Polio vaccination programme in full swing in Midlands

Patrick Chitumba-Midlands Bureau Chief

The major programme in Zimbabwe to vaccinate all children under 10 against a polio variant thought to be extinct is now in full swing in the Midlands.

Since last week officials of the Ministry of Health and Child Care have been conducting vaccinations in primary schools and early childhood learning centres across the province.

The Ministry in collaboration with UNICEF, the World Health Organisation, and several other partners, started the nationwide polio vaccination campaign using the novel OPV type two (nOPV2) vaccine. This follows the confirmation of circulating poliovirus type 2 (cVDPV2) in Zimbabwe.

This countrywide campaign, which targets all children under 10 years old, is aimed at interrupting virus transmission and preventing further rapid outbreaks.

The campaign is using high-quality oral polio vaccines and be implemented in two phases, reaching an estimated four million children nationwide during each round so that all under-10s get two doses. 

To ensure wide coverage, it will combine the usual vaccination at health facilities with a door-to-door approach.

Through routine environmental surveillance, 17 examples of circulating poliovirus type 2 (cVDPV2) were detected in sewage samples collected in Harare.

Additionally, through intensified disease surveillance, the Ministry of Health and Child Care identified three human cases of polio in Mashonaland West and Harare Provinces. 

Without urgent action, there is a high risk of the spread of polio. The ministry urged communities and religious leaders to encourage their children to embrace vaccination within their communities.

Midlands provincial medical director Dr Mary Muchekeza said that the country had last experienced polio cases in 1987. She said there has been no circulating poliovirus identified from that time.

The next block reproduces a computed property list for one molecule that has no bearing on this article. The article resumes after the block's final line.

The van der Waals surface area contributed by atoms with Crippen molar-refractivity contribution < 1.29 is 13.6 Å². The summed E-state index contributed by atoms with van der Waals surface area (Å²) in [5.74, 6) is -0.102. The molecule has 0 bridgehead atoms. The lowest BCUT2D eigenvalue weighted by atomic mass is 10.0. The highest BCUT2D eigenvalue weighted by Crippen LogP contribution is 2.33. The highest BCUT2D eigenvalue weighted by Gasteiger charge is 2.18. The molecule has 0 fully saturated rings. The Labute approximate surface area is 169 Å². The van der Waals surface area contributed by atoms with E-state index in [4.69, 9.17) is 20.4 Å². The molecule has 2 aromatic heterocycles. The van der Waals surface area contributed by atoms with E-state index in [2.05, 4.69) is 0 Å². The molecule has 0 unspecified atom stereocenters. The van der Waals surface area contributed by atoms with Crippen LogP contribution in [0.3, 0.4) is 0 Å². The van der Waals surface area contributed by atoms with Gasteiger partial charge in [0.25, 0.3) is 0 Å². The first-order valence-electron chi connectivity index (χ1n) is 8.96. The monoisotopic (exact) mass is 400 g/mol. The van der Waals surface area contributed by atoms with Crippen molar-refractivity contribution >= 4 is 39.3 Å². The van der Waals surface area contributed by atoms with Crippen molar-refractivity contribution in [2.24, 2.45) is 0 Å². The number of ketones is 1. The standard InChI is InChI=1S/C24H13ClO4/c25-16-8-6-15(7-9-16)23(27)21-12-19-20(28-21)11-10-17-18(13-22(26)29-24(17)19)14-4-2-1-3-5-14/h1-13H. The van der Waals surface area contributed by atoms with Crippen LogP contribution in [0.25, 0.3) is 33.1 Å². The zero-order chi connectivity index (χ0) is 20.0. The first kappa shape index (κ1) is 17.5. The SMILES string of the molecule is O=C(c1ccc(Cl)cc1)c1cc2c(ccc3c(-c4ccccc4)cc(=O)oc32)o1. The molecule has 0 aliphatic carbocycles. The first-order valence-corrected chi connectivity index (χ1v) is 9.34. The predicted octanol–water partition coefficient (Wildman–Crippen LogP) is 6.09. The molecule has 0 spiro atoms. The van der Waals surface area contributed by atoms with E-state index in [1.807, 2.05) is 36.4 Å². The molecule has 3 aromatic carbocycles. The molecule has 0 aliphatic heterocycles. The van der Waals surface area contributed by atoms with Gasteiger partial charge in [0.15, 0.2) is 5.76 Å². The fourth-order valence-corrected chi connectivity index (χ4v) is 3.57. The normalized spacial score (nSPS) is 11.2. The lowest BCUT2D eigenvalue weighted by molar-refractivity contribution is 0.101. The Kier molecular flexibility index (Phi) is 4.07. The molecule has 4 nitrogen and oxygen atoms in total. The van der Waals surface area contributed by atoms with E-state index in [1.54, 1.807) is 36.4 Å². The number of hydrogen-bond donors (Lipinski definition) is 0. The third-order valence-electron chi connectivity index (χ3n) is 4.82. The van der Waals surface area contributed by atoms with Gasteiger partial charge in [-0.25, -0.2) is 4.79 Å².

“As a province, we are following a polio vaccination and sensitisation programme spearheaded by the Ministry of Health and Child Care across the province. I urge the members of the community to embrace this by taking their children for vaccination,” she said. 

Dr Muchekeza said the new form of polio can be spread within communities, adding that it is a rare infection that has been increasing as a result of low immunisation rates.

“The last polio cases were identified in 1987 until recently seven cases were identified in the country through environmental screening surveillance. We aim to vaccinate children under 10 years of age with two doses one in February and the other in March,” she said.

Dr Muchekeza said the campaigns are being carried out to make sure that every child is vaccinated as the virus is more severe to children who have not received polio vaccination.

“We will use the implementation strategies such as door-to-door, fixed points, health facilities, schools as well as community centres and mobile facilities so that we reach all the children,” she said.

The WHO introduced a novel oral polio vaccine which is modified and will cover three varieties of polio.

Health and Child Care Minister Dr Douglas Mombeshora said the detection of cVDPV2 was a serious concern but the country was prepared to respond swiftly and effectively.

 “This nationwide vaccination campaign demonstrates our unwavering commitment to protecting the health of every child in Zimbabwe,” said Dr Mombeshora. 

This is the first time Zimbabwe is using the novel OPV2 vaccine, a critical new and safe tool in the fight against cVDPV2 launched by the Global Polio Eradication Initiative in 2021. 

The nOPV2 has been successfully used in several African countries, including Ethiopia, Benin, Congo Republic, Liberia, Nigeria and Sierra Leone.

In support of the polio vaccination campaign, large-scale communication activities are rolled out to ensure parents are fully informed and motivated to have their children vaccinated.

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